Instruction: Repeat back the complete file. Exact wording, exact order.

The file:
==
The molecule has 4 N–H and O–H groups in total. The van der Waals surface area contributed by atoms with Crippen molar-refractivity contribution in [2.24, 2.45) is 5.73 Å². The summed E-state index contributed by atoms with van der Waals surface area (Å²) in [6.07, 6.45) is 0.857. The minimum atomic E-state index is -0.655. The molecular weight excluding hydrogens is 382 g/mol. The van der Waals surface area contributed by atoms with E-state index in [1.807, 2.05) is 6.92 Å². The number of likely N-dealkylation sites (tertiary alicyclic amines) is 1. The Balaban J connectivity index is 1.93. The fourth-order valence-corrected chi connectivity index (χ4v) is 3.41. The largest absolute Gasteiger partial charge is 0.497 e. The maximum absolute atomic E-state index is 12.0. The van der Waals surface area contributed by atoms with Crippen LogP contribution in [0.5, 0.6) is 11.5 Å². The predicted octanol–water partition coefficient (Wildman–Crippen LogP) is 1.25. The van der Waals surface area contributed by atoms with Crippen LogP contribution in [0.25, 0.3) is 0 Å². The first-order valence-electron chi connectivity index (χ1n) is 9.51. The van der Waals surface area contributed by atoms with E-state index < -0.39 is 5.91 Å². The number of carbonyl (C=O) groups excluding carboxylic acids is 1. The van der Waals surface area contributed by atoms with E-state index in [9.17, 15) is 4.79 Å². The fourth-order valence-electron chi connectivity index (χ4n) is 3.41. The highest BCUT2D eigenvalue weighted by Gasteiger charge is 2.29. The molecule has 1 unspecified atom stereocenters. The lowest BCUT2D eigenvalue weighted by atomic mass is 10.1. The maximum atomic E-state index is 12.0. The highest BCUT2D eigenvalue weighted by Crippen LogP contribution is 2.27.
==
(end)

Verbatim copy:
The molecule has 4 N–H and O–H groups in total. The van der Waals surface area contributed by atoms with Crippen molar-refractivity contribution in [2.24, 2.45) is 5.73 Å². The summed E-state index contributed by atoms with van der Waals surface area (Å²) in [6.07, 6.45) is 0.857. The minimum atomic E-state index is -0.655. The molecular weight excluding hydrogens is 382 g/mol. The van der Waals surface area contributed by atoms with E-state index in [1.807, 2.05) is 6.92 Å². The number of likely N-dealkylation sites (tertiary alicyclic amines) is 1. The Balaban J connectivity index is 1.93. The fourth-order valence-corrected chi connectivity index (χ4v) is 3.41. The largest absolute Gasteiger partial charge is 0.497 e. The maximum absolute atomic E-state index is 12.0. The van der Waals surface area contributed by atoms with Crippen LogP contribution in [0.5, 0.6) is 11.5 Å². The predicted octanol–water partition coefficient (Wildman–Crippen LogP) is 1.25. The van der Waals surface area contributed by atoms with Crippen LogP contribution in [0.25, 0.3) is 0 Å². The first-order valence-electron chi connectivity index (χ1n) is 9.51. The van der Waals surface area contributed by atoms with E-state index < -0.39 is 5.91 Å². The number of carbonyl (C=O) groups excluding carboxylic acids is 1. The van der Waals surface area contributed by atoms with E-state index in [9.17, 15) is 4.79 Å². The fourth-order valence-electron chi connectivity index (χ4n) is 3.41. The highest BCUT2D eigenvalue weighted by Gasteiger charge is 2.29. The molecule has 1 unspecified atom stereocenters. The lowest BCUT2D eigenvalue weighted by atomic mass is 10.1. The maximum atomic E-state index is 12.0. The highest BCUT2D eigenvalue weighted by Crippen LogP contribution is 2.27.